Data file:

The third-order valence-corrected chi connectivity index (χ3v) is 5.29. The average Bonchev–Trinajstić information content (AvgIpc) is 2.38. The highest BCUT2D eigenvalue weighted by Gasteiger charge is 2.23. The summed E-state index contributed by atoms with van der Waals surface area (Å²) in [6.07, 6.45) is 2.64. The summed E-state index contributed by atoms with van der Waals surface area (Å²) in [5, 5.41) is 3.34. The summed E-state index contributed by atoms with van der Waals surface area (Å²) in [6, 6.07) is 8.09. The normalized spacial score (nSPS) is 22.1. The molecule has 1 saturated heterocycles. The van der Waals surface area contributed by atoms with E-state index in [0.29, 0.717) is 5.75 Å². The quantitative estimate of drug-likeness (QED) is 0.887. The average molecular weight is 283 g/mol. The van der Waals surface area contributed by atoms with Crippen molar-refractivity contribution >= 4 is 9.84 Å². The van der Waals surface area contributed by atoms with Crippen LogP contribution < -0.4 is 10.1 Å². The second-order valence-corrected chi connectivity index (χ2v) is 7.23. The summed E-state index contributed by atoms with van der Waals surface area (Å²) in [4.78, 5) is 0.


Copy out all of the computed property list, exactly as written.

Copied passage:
The third-order valence-corrected chi connectivity index (χ3v) is 5.29. The average Bonchev–Trinajstić information content (AvgIpc) is 2.38. The highest BCUT2D eigenvalue weighted by Gasteiger charge is 2.23. The summed E-state index contributed by atoms with van der Waals surface area (Å²) in [6.07, 6.45) is 2.64. The summed E-state index contributed by atoms with van der Waals surface area (Å²) in [5, 5.41) is 3.34. The summed E-state index contributed by atoms with van der Waals surface area (Å²) in [6, 6.07) is 8.09. The normalized spacial score (nSPS) is 22.1. The molecule has 1 saturated heterocycles. The van der Waals surface area contributed by atoms with E-state index in [0.29, 0.717) is 5.75 Å². The quantitative estimate of drug-likeness (QED) is 0.887. The average molecular weight is 283 g/mol. The van der Waals surface area contributed by atoms with Crippen molar-refractivity contribution >= 4 is 9.84 Å². The van der Waals surface area contributed by atoms with Crippen LogP contribution < -0.4 is 10.1 Å². The second-order valence-corrected chi connectivity index (χ2v) is 7.23. The summed E-state index contributed by atoms with van der Waals surface area (Å²) in [4.78, 5) is 0.